Foreign-exchange traders’ messages on Facebook Inc. are being sought by European Union antitrust regulators as they expand a probe into alleged collusion between banks beyond work e-mails and instant messages, two people with knowledge of the case said. Banks have been asked to supply all communications between traders, including social media, said three people who didn’t want to be named because the EU’s requests are private. The EU suspects that some e-mails and online messages have been erased to destroy signs that traders were illegally swapping information, one of the people said. [Bloomberg]
…while the firm tries to figure out if the trio engaged in any currency rigging. Read more »
When I was growing up the phrase “market manipulation” really meant something. To be a “market manipulator” in the grand style you needed to corner a market, or pump and dump, or organize a bear raid, or do some other cigar-chompy mustache-twirly 1920s-y thing, I don’t know, it was never really my thing. But there was always a sub-manipulation category of just, like, trader skulduggery. Trading is about eking out tiny advantages over your counterparties by any means that you plausibly think might be legal, and the occasional pounding of the close or conducting of imaginary negotiations was all part of the game. “He’s a scumbag, but he’s our scumbag” was a genuine compliment.
The Libor manipulation scandal has really messed with that, huh? For one thing, Libor manipulation was a pretty uninspired brand of manipulation; all you had to do to manipulate Libor higher was to say “hi our Libor is higher.” Not a lot of imagination there. For another thing, it’s so obviously bad that anyone can understand it and get mad about it. “Wait, you just lied about an imaginary number and made billions of dollars at the expense of now-bankrupt municipalities? You really suck, you know that?” said everybody, basically. Then they all sued.
Which is all bad enough but the real problem is that now every bit of garden-variety scumbaggery immediately gets branded manipulation. And then investigated and, like, reformed and stuff. Today, for instance, there is this Bloomberg article about how FX traders manipulated the WM/Reuters close in certain currencies to basically clip a little bit of money off of clients who had put in orders to execute at that fixing: Read more »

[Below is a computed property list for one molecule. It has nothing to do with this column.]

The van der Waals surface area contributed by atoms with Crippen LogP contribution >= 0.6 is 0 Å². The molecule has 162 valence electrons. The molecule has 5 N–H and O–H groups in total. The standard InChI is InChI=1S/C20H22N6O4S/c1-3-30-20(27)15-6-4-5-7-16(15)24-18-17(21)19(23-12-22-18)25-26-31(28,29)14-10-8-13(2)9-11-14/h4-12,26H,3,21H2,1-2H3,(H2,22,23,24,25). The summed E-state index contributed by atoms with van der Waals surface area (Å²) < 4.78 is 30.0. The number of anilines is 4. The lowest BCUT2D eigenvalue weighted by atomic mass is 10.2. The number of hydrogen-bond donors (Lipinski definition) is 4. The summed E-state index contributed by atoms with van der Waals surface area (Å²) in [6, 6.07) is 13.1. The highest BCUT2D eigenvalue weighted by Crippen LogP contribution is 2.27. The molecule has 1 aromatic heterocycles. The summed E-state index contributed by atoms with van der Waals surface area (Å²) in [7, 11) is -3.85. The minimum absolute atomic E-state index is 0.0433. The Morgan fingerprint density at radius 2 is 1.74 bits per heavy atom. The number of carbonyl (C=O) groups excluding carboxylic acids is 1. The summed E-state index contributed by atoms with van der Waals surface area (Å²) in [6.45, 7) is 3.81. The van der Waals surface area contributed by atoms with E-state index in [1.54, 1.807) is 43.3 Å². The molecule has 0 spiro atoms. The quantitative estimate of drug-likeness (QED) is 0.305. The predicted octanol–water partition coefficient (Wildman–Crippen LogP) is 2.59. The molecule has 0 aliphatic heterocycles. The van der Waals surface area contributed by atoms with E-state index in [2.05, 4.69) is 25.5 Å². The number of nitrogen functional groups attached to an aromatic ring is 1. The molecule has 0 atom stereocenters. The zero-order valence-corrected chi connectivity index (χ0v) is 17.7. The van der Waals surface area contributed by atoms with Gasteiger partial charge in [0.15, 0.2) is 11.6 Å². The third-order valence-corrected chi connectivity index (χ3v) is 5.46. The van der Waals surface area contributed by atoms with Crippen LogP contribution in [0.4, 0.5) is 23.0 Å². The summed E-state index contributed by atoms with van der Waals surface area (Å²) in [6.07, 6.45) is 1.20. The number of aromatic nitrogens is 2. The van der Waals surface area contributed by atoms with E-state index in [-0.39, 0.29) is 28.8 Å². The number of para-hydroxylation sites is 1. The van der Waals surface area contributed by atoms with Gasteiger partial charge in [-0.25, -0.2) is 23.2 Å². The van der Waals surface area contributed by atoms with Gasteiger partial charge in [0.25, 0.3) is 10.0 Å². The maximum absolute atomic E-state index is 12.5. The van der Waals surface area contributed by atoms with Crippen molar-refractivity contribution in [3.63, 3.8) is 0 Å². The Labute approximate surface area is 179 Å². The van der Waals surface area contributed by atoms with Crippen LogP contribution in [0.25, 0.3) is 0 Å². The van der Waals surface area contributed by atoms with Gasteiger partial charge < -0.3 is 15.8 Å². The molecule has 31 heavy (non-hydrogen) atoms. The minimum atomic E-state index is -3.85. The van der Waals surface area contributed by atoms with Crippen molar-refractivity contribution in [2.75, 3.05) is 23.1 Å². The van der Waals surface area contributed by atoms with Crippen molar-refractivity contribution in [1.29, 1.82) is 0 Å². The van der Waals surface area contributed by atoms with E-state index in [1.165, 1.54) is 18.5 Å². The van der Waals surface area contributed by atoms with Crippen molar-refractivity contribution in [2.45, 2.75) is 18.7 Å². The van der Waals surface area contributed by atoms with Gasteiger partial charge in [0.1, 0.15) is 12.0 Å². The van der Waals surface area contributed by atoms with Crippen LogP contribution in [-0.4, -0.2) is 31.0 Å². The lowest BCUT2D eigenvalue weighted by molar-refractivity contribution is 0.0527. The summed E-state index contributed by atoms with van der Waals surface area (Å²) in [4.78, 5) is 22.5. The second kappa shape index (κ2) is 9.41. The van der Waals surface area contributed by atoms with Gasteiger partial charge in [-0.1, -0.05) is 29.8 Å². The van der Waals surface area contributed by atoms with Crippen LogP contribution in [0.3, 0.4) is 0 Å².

Bank of New York Mellon is back in the news for offering a special promotion to its valued FX customers: if you act now, instead of screwing you with the worst possible price for your FX trades, they will not do that. OWS is working!
The thing about that is … well, wait, let’s start with something more important: I don’t really think that Gretchen Morgenson understands anything about derivatives. That would be ridiculous. Good to have that off my chest.
What I meant to say yesterday was not that she did, or that anything she’s said about derivatives was technically correct. It was that getting all excited about how she mislabeled a repo a swap misses the point. If a repo and a swap have substantially the same cash flows and achieve substantially the same economic effect – here, letting MF Global leverage a position by separating funding from credit risk – then there’s nothing substantive about calling one thing a “repo” and another a “swap.”
BoNY Mellon, though, shows that what you call a thing actually can matter. Thinking that everything is a derivative may lead to confusion and anger if you’re, say, Gretchen. Because Derivatives Are Bad. But, if you’re me, thinking that everything is a derivative might make you a little bit more sympathetic to BoNY. Because I don’t think that what they were doing was – or was only – screwing their customers by secretly giving them the worst price of the day. I think that they were “long a floating-strike, intra-day option on their FX transaction.” Read more »
The last few weeks have provided some good examples of the trend toward unbundling products and making hidden fees explicit – with mostly pretty angry results from customers and shareholders. Meanwhile, in another part of town, Bank of New York Mellon has been operating what seems like a pretty shady hidden fee setup, and that’s pissing people off too.
No, not really, the new moneymaker is buying calls on the Hong Kong dollar, betting on Hong Kong abandoning its peg to USD. Regular recipients of Ackman’s unsolicited advice (e.g. anyone he’s set up with a personal trainer or wife), and those who read the comments here, may have already known that.